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The Levels of Counting Strategies are outlined in the K, Counting and Cardinality; K-5 Operations and Algebraic Thinking Progressions document. How a student solves a problem can give us insight into their understanding of number sense and how to help them develop deeper understanding and more sophisticated strategies.

Levels of Counting Strategies Webinar- February 18, 2014

Slides

Sample Problems

Levels of Counting Strategies Webinar- February 18, 2014

Slides

Sample Problems

This diagram was created by Dr. Bill McCallum (one of the three lead architects of the math standards) to explain the Structure of the 8 Mathematical Practices. The 8 Mathematical Practices are defined on pages 5-7 of the Common Core Standards for Mathematics. They are also listed at the beginning of each grade level's standards.

Dr. McCallum noted, "if you try to do everything all the time, you end up doing nothing." Rather than saying we are doing every practice every day, it makes sense to find places in our instruction where we can focus on developing a specific practice. These skills are not innate. Students will need instruction and feedback to help them develop their ability to put these practices into action.

So what do we want to gain through these practices? These practices are the foundation for a paradigm shift in mathematics. We want students who are equipped to be mathematical thinkers vs. students who expect the teacher to do all the thinking for them. Students who don't panic if the answer isn't obvious when they first glance at a problem. Students who have the tools to make sense of a problem, the stamina to persevere, and the skill to communicate their thinking with precision.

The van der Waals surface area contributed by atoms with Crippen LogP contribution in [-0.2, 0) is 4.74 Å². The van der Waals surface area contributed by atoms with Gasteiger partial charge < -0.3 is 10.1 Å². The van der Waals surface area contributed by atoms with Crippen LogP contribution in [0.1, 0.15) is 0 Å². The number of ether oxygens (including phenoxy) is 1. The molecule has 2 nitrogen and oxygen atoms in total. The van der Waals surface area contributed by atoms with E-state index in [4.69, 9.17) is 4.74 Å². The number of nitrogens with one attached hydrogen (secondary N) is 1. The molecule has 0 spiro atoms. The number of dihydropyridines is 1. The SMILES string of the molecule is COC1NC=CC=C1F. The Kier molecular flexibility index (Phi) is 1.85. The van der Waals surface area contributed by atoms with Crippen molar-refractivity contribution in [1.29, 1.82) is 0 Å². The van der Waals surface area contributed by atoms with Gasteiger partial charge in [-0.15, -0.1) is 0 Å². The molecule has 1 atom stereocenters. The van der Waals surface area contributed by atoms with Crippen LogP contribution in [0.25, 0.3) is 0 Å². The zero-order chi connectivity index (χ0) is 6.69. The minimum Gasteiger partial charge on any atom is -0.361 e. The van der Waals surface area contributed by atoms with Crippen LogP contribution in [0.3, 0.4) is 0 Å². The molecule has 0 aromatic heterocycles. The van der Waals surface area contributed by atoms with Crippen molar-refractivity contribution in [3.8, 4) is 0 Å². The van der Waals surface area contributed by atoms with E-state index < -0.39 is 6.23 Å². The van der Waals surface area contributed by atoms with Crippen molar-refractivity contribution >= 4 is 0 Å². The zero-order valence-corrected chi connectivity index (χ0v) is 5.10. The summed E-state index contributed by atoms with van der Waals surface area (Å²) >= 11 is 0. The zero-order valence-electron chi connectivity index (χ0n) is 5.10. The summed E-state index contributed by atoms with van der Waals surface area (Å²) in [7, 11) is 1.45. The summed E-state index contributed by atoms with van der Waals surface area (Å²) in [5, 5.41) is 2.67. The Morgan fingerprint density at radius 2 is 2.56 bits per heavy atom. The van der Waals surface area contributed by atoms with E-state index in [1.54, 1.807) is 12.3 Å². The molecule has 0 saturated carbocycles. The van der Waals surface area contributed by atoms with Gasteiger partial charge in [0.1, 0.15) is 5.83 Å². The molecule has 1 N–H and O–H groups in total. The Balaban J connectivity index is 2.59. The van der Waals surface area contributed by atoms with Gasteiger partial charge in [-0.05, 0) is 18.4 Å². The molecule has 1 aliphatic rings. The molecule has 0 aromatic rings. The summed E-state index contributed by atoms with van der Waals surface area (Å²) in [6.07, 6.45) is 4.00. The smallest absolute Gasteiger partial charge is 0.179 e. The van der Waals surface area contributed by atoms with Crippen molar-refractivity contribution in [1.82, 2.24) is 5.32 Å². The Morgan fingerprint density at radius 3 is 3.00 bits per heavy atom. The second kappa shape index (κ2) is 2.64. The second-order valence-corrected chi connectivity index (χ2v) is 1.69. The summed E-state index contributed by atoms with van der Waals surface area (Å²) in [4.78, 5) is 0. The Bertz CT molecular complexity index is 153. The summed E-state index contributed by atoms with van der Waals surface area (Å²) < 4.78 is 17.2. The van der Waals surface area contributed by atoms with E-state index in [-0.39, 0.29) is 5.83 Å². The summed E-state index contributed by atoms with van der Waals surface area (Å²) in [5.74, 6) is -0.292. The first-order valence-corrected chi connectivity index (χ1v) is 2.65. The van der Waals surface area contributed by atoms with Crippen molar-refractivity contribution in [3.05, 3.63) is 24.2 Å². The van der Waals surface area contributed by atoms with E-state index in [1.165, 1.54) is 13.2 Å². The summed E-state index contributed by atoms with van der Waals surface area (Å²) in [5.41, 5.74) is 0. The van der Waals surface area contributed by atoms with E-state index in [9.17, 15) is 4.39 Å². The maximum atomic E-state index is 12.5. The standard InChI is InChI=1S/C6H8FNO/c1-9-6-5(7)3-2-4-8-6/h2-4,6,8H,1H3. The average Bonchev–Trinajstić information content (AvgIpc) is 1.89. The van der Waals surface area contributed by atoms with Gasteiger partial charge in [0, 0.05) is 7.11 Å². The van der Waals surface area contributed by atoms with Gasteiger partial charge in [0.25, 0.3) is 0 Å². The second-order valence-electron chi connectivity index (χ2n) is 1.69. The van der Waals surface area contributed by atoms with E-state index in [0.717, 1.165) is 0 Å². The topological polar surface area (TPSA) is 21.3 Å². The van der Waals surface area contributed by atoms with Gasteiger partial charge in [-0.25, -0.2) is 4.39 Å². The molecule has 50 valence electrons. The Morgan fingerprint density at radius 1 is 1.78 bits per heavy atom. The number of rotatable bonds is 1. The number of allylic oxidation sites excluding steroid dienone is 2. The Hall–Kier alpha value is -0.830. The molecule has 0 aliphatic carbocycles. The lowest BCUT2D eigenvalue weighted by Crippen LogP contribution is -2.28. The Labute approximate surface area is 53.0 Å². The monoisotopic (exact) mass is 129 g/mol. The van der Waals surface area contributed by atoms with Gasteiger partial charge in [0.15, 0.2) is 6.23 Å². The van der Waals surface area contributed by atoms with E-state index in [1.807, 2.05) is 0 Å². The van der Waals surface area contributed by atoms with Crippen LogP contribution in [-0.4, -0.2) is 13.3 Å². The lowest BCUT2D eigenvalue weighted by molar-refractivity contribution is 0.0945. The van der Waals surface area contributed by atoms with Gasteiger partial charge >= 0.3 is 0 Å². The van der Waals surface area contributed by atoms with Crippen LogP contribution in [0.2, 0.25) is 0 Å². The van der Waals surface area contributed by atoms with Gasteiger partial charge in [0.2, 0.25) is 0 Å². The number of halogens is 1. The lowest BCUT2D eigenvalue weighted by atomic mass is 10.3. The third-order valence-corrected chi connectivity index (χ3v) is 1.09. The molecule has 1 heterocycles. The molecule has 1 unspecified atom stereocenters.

Phil Daro (one of the three lead architects of the math standards) explains how the standards can help us move away from "Answer Getting Techniques" (middle tab) that obscure the mathematics we want students to learn.

Dr. McCallum noted, "if you try to do everything all the time, you end up doing nothing." Rather than saying we are doing every practice every day, it makes sense to find places in our instruction where we can focus on developing a specific practice. These skills are not innate. Students will need instruction and feedback to help them develop their ability to put these practices into action.

So what do we want to gain through these practices? These practices are the foundation for a paradigm shift in mathematics. We want students who are equipped to be mathematical thinkers vs. students who expect the teacher to do all the thinking for them. Students who don't panic if the answer isn't obvious when they first glance at a problem. Students who have the tools to make sense of a problem, the stamina to persevere, and the skill to communicate their thinking with precision.

Phil Daro (one of the three lead architects of the math standards) explains how the standards can help us move away from "Answer Getting Techniques" (middle tab) that obscure the mathematics we want students to learn.